I was absorbed with thoughts of mortality the other day. Not my own, necessarily, more the idea of blog mortality. What happens to the blog when you die?
I started thinking about the subject when Aaron Swartz died. I believe that Dave Winer at Scripting News floated an idea of people getting together and making sure that Swartz's writings lived on in cyberspace for eternity. Not a bad idea.
My recent blog shutdown/go private/back to public opus made me aware of a couple things. One was that I have written a rather large if not occasionally significant body of work. 3926 blog posts to date, not counting the several hundred that I have jettisoned in a rare, clear moment of self preservation.
These were no longer accessible, or rather only accessible to those 99 other souls who had blog permission when the blog was private. That is a real hamstringing of my ability to share and communicate. I sealed off my writing for pretty much ever and I don't have hard copy. There's a few short stories that I might like to read again.
With so much online output that never tangibly makes it to paper, I predict a booming business in the not too distant future for a blog graveyard that will tend our little literary plots on some massive blade server cemetery in the cloud somewhere. You may croak but for a mere hundred dollars we can keep your blog alive for the next twenty years or something like that.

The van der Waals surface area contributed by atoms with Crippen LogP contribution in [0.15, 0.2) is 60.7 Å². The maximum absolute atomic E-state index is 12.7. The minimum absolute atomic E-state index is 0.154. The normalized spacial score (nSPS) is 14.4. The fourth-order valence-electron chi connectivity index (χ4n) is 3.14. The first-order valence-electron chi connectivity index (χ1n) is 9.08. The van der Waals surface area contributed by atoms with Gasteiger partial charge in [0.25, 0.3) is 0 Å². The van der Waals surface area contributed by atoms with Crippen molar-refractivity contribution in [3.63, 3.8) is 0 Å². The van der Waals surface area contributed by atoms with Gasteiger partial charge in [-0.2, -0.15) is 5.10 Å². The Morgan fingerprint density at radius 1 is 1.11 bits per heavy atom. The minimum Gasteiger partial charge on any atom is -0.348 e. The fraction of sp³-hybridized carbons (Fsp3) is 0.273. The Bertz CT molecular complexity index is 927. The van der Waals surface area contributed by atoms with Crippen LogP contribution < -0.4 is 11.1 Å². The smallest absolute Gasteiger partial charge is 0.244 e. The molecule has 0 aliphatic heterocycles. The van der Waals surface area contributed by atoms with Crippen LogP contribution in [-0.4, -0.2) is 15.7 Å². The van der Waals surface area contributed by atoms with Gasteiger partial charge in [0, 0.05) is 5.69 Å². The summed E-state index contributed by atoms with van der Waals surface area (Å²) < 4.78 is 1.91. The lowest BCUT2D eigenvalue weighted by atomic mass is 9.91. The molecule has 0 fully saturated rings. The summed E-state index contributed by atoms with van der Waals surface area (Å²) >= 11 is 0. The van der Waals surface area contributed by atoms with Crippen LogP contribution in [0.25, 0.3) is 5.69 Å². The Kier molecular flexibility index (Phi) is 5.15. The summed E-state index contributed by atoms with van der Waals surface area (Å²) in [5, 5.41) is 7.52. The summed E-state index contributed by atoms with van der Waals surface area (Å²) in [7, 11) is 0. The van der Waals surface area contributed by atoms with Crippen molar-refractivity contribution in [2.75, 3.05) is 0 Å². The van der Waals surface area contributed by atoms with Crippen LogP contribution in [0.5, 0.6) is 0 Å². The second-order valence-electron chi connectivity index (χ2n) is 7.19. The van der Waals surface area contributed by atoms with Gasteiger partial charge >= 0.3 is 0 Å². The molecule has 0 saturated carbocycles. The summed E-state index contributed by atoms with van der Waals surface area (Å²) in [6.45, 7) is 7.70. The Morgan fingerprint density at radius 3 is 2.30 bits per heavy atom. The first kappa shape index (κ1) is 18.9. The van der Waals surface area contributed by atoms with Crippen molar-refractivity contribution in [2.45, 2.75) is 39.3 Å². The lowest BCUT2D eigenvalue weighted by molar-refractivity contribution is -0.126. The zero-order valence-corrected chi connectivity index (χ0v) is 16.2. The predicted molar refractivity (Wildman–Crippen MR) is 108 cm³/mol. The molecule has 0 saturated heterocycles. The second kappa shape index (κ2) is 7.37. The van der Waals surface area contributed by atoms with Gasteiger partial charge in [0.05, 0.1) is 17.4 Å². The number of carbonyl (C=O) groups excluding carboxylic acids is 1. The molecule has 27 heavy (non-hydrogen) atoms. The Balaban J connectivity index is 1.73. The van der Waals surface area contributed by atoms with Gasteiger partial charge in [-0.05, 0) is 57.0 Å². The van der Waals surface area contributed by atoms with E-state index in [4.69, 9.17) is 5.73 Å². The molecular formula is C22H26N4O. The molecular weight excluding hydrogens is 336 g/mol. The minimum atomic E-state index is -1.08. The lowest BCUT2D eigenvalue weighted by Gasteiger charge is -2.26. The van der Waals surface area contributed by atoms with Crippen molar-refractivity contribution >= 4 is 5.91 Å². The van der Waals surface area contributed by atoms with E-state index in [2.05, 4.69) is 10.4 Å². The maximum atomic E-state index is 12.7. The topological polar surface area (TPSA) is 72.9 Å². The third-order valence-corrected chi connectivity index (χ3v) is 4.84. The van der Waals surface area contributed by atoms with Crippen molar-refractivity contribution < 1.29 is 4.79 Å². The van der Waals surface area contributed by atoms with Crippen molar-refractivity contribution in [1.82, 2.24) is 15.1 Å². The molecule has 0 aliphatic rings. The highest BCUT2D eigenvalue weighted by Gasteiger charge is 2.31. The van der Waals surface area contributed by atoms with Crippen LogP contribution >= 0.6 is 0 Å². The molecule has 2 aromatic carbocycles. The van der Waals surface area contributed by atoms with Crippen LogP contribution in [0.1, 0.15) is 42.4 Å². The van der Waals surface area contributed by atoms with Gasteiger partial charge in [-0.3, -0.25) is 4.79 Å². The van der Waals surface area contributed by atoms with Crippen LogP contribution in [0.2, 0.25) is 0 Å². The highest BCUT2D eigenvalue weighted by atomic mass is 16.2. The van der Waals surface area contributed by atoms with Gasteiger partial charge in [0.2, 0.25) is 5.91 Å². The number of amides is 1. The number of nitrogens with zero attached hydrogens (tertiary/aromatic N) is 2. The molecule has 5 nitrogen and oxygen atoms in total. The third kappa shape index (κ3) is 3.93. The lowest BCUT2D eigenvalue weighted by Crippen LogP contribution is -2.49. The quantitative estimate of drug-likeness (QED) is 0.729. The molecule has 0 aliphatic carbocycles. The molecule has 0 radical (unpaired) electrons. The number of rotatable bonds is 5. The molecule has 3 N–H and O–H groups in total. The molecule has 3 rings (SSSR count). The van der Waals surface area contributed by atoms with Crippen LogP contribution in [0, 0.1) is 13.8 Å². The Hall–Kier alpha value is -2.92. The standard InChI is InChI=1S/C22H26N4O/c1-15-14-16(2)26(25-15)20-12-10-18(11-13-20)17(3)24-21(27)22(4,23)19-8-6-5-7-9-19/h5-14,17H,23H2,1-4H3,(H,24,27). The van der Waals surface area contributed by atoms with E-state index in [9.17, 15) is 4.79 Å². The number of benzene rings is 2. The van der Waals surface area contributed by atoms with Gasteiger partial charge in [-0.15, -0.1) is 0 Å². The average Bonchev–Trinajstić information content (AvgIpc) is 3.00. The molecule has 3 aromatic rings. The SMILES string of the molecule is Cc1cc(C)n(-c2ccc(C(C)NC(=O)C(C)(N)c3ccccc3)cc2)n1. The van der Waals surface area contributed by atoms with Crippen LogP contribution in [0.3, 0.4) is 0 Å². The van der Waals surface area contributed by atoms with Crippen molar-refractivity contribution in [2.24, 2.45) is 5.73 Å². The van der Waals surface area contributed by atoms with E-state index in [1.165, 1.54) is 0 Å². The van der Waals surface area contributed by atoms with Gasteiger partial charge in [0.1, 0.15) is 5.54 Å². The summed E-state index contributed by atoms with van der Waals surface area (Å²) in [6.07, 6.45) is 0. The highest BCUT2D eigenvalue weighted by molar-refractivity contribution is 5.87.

Occasionally I remember to create an xls file that supposedly saves the blog, but what the hell would it actually look like and could it actually be transferred to an alternate readable platform? Got me... Anyway it is only a matter of time before some smart cookie figures out a way to mothball and archive this stuff, so that vainglorious authors like yours truly could go to their final resting places assured that their words will live to illuminate and/or darken the cyberworld for perpetuity.